# Homework 3 Optional Problems

Prove that the worst-case expected running time of every randomized comparison-based sorting algorithm is $\Omega(n\log n)$. (Here the worst-case is over inputs, and the expectation is over the random coin flips made by the algorithm.)?

Suppose we modify the deterministic linear-time selection algorithm by grouping the elements into groups of 7, rather than groups of 5. (Use the “median-of-medians” as the pivot, as before.) Does the algorithm still run in $O(n)$ time? What if we use groups of 3?

ANSWER: The median for odd number of elements is the middle element, for even number it’s the first of 2 middle elements. For example, the median of 5 elements is the 3rd element, and it’s also the 3rd for 6 elements. Therefore, the median is the $\lceil \frac{k}{2} \rceil$ element for all $k \geq$ 1. Consider the following array:

x x x x x x
x x x x x x x
x x x X x x x
x x x x x x x
x x x x x x


$n = 32, m = 5, k = \lceil \frac{n}{m} \rceil = 7, \lceil k/2 \rceil = 4, \\ \text{number of elements} > X = 8, \text{number of elements} < X = 11$

At least half of the $\lceil \frac{n}{5} \rceil$ groups contribute at least $3$ elements that are greater than $X$, except for the one group that has fewer than $5$ elements if $5$ does not divide $n$ exactly, and the one group containing $X$ itself. Discounting these two groups, it follows that the number of elements greater than $X$ is at least $3(\lceil \frac{1}{2}\lceil \frac{n}{5} \rceil \rceil - 2)$. It follows from the definition of ceiling that this expression $\geq \frac{3n}{10} - 6$. Similarly, at least $\frac{3n}{10} - 6$ elements are smaller than $X$. Thus, in the worst case, the size of the subarray in the recursive SELECT call is $(n - (\frac{3n}{10} - 6)) = \frac{7n}{10} + 6$.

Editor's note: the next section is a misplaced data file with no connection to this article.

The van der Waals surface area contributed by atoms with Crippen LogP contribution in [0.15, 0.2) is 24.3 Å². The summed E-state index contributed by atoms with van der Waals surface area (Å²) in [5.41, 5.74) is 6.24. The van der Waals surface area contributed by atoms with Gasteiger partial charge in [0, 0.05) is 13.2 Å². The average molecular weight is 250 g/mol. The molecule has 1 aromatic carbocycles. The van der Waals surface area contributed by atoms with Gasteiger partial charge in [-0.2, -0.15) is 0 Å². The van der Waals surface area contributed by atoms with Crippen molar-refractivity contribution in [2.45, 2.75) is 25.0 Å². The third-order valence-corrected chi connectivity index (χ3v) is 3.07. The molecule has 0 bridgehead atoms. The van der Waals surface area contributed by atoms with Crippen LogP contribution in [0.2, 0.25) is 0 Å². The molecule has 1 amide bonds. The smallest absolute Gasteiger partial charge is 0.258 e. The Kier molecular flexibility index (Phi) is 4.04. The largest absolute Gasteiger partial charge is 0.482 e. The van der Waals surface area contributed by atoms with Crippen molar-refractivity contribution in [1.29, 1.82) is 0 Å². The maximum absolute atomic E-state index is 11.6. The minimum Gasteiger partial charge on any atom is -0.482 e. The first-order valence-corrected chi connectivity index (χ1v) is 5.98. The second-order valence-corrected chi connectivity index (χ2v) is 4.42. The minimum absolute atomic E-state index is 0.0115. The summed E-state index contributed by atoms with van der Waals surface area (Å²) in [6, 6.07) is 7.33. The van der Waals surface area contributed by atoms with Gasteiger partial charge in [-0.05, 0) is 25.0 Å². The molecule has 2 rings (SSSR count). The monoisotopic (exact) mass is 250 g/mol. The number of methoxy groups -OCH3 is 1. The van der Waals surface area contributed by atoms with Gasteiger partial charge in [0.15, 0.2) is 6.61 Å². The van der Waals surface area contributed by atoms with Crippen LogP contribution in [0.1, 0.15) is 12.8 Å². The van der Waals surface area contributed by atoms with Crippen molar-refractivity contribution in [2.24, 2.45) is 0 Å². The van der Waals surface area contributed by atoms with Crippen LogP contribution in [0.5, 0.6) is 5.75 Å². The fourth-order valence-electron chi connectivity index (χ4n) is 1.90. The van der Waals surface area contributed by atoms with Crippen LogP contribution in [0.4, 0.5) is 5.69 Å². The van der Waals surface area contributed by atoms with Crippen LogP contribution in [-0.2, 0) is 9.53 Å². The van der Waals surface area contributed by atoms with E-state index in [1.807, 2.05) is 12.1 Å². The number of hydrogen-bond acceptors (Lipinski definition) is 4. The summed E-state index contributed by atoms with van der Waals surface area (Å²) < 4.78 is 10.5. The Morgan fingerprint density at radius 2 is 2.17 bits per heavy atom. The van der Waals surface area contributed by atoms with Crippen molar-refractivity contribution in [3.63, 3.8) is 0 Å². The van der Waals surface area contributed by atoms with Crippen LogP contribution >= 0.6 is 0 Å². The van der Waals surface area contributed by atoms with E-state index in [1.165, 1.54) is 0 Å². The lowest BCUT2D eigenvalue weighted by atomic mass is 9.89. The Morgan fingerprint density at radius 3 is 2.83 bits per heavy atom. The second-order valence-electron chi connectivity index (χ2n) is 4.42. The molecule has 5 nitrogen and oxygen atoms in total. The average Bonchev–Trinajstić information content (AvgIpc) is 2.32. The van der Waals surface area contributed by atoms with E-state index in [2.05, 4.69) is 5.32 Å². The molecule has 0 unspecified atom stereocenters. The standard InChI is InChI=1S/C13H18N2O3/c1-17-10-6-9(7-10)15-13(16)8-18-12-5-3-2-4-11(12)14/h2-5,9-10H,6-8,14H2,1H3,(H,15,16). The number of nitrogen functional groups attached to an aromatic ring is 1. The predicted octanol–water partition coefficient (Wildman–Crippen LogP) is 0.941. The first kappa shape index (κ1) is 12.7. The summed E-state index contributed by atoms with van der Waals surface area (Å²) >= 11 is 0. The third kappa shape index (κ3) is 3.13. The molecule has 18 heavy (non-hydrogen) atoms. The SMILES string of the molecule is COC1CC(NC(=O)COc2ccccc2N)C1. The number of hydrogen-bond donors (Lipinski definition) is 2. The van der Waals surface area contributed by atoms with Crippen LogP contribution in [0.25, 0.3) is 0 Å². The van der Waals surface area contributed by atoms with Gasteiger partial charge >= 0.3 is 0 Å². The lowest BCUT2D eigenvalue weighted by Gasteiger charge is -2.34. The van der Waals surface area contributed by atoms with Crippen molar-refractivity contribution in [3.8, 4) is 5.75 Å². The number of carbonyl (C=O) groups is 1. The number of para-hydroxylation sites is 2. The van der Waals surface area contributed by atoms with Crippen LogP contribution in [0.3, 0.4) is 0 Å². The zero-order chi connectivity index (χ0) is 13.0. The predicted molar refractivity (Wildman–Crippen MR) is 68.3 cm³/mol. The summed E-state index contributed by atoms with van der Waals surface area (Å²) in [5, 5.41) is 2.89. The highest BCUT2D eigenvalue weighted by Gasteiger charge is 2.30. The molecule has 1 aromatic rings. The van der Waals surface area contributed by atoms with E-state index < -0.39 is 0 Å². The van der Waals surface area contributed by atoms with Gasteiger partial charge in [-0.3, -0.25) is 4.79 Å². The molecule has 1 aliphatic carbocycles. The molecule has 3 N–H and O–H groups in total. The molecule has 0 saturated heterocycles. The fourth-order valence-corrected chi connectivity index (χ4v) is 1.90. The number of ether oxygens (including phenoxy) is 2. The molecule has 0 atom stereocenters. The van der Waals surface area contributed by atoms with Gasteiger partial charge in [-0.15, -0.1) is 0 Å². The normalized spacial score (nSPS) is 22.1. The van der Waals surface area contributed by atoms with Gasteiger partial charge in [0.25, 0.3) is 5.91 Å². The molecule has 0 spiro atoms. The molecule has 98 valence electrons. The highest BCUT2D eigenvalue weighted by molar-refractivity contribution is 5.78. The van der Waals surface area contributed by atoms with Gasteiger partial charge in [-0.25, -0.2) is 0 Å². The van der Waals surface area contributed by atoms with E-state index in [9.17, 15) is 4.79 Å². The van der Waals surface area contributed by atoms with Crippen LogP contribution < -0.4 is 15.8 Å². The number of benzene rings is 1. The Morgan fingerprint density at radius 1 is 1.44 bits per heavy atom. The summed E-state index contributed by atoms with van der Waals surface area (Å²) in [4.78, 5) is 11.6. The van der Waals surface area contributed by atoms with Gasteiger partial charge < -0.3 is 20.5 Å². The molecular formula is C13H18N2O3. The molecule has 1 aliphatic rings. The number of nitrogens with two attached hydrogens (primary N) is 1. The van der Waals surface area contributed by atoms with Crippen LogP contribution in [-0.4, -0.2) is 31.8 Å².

Therefore, the recurrence relation is: \begin{equation*} \begin{aligned} T(n) & \leq T(\lceil \frac{n}{5} \rceil) + T(\frac{7n}{10} + 6) + O(n) \\ & \leq T(\frac{n}{5}) + T(\frac{7n}{10} + 6) + O(n) \end{aligned} \end{equation*}

This recurrence is one of the following generic form: $T(n) \leq \sum_{i=1}^k T(a_{i}n) + O(n), where \sum_{i=1}^k a_i \leq 1$

The solution to the above is given by: $T(n) = \begin{cases} O(n) & \text{if } \sum_{i=1}^k a_{i} < 1 \\ O(n\log n) & \text{if } \sum_{i=1}^k a_i = 1 \end{cases}$

Since $\frac{1}{5} + \frac{7}{10} = \frac{9}{10} < 1, T(n) = O(n)$

Similarly, for $m = 7$, the number of elements greater than $X$ is at least: $4(\lceil \frac{1}{2}\lceil \frac{n}{7} \rceil \rceil - 3) \geq \frac{2n}{7} - 8$

Therefore, the recurrence relation is $T(n) \leq T(\frac{n}{7}) + T(\frac{5n}{7} + 8) + O(n)$

Since $\frac{1}{7} + \frac{5}{7} = \frac{6}{7} < 1, T(n) = O(n)$

For $m = 3$, the number of elements greater than $X$ is at least: $2(\lceil \frac{1}{2}\lceil \frac{n}{3} \rceil \rceil - 2) \geq \frac{n}{3} - 4$

Therefore, the recurrence relation is $T(n) \leq T(\frac{n}{3}) + T(\frac{2n}{3} + 4) + O(n)$

Since $\frac{1}{3} + \frac{2}{3} = 1, T(n) = O(n\log n)$